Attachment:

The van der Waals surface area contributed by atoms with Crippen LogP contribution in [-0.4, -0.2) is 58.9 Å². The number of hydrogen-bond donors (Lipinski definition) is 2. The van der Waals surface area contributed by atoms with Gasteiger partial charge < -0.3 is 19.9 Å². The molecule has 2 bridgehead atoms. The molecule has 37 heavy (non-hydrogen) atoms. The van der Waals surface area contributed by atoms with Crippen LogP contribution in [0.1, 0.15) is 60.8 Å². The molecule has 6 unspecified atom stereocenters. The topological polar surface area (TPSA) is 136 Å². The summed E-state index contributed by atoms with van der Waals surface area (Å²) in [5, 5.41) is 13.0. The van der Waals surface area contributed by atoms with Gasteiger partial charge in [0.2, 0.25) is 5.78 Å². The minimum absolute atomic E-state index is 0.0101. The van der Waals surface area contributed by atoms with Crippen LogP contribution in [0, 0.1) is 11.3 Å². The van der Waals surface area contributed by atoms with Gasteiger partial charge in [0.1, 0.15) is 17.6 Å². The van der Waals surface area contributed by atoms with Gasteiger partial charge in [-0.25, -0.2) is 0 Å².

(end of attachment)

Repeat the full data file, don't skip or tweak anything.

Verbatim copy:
The van der Waals surface area contributed by atoms with Crippen LogP contribution in [-0.4, -0.2) is 58.9 Å². The number of hydrogen-bond donors (Lipinski definition) is 2. The van der Waals surface area contributed by atoms with Gasteiger partial charge < -0.3 is 19.9 Å². The molecule has 2 bridgehead atoms. The molecule has 37 heavy (non-hydrogen) atoms. The van der Waals surface area contributed by atoms with Crippen LogP contribution in [0.1, 0.15) is 60.8 Å². The molecule has 6 unspecified atom stereocenters. The topological polar surface area (TPSA) is 136 Å². The summed E-state index contributed by atoms with van der Waals surface area (Å²) in [5, 5.41) is 13.0. The van der Waals surface area contributed by atoms with Gasteiger partial charge in [0.2, 0.25) is 5.78 Å². The minimum absolute atomic E-state index is 0.0101. The van der Waals surface area contributed by atoms with Crippen LogP contribution in [0, 0.1) is 11.3 Å². The van der Waals surface area contributed by atoms with Gasteiger partial charge in [0.1, 0.15) is 17.6 Å². The van der Waals surface area contributed by atoms with Gasteiger partial charge in [-0.25, -0.2) is 0 Å².